When our family house was renovated, it was my desire to have the grain cellar converted into a modern study. The dark, ageless wood paneling that enclosed the cold, heartless flooring would now be transformed into polished wooden trims to offset audiophile speakers, glistening gadgetry and classy leather furniture. Ghosts of illustrious ancestors would still reside quietly in their chipping ledges and chinks. The superstitious science of architecture eventually kept that desire unfulfilled but my childhood profiling of aristocratic elegance as the sight of a Jaguar XJ8 remained largely unfazed with the Jaguar XJL 2013 Portfolio edition.
UPSIDE: New engine choices, New 8-speed transmission, Improved fuel efficiency, Impressive cabin silence and dynamic driver assistance
FLIPSIDE: Compromised visibility, Narrow boot opening, Executive rear comfort better in some rivals
THE PRICE: Starting from AED 259,000 for the 2.0T engine, AED 289,000 for the 3.0L SC and AED 599,000 for the 5.0 L SC Super Sport. Our test car, the 5.0 L Supercharged V8 Portfolio edition is at AED 479,000.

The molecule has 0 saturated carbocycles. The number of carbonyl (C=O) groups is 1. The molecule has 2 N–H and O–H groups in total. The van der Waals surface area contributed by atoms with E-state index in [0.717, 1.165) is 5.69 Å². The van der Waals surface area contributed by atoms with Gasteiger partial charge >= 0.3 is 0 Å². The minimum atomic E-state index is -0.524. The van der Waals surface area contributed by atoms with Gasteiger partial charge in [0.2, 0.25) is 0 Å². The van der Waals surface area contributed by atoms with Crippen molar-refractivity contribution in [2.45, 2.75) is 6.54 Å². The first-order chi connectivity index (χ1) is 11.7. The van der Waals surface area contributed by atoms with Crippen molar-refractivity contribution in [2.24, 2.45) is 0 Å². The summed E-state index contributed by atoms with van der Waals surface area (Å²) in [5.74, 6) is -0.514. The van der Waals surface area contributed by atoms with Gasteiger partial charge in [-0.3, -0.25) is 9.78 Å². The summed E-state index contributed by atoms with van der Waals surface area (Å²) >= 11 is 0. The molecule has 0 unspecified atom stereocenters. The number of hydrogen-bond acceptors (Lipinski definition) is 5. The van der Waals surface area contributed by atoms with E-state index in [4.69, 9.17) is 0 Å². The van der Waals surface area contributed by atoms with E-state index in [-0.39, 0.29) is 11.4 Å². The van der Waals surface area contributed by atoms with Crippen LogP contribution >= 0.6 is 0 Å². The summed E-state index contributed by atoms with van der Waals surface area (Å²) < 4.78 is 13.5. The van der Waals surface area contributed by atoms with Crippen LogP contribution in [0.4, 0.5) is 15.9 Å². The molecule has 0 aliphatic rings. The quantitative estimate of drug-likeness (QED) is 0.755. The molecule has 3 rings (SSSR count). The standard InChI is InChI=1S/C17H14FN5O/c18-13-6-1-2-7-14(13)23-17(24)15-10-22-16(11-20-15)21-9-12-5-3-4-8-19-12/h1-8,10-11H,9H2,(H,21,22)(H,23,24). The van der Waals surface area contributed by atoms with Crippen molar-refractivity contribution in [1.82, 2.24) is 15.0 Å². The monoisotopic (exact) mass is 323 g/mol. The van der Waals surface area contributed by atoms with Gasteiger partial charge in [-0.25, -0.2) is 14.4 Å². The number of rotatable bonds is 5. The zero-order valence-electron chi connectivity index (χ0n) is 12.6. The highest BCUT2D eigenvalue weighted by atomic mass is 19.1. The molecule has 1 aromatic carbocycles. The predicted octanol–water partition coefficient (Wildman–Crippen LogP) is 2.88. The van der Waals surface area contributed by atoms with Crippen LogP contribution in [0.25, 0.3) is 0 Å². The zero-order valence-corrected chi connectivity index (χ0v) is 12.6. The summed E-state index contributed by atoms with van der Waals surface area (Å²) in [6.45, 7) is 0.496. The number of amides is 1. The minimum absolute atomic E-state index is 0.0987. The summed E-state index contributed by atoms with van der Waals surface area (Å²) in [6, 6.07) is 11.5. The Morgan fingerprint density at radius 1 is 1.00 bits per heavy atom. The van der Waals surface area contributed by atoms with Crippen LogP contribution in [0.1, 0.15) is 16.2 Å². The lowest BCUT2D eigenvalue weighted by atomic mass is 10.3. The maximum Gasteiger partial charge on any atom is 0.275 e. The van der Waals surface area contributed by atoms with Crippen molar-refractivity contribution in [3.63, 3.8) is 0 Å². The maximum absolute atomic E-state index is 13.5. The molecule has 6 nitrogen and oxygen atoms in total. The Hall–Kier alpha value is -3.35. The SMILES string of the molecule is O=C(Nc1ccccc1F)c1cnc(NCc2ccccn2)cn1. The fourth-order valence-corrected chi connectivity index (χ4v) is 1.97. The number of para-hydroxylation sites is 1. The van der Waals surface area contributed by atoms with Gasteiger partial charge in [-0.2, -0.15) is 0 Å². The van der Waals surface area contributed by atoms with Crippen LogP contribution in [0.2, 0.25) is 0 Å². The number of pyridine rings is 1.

My test car was powered by the 5.0 litre supercharged V8 engine of the JLR family. Mated to the eight-speed ZF tranny, the Jaguar XJL doesn’t suffer from any obtrusive intervention from the car’s electrodynamics keeping it a naturally pleasurable car to drive.
While the 470 hp and 575 Nm of torque sounds and feels powerful, the Jaguar XJL seems to have sacrificed the sound dynamics for the comfort dynamics. I could hardly hear the engine for most part of the ride, but then, it’s only a matter of stroking it a little to fully awaken the purring Jaguar. And switching the rotary dial to the sport mode meant that I had an earful of its menacing growl, for as long as I wanted.
Likewise, while the power is perpetually generous, you can actually feel it take charge as the car crosses the 3000 rpm cycle. But there were also occasional signals of a slight unevenness in its distribution.
The 18-inch wheels that my XJ rode on suits the car well. But the Jaguar XJL is a little difficult to maneuver in tight and sticky spots, especially parking ramps. It is a long car, and it pays to watch out. The XJL is more comfortable in sweeping curves than sharp flyovers, where there is a tendency to over-steer.
Any slackness in handling is made up with the overall agility of the car and the powerful engine response of the JLR supercharged monster mill. The 0-100 came up in 6.08 secs, which I admit could be even quicker. I chose to resort to what I call a “Gentlemen’s Shove” for when pushed too sharply, the car does have an urge to go its own way. But the excellent traction and the electronic stabilization controls do their job so well that you hardly feel it.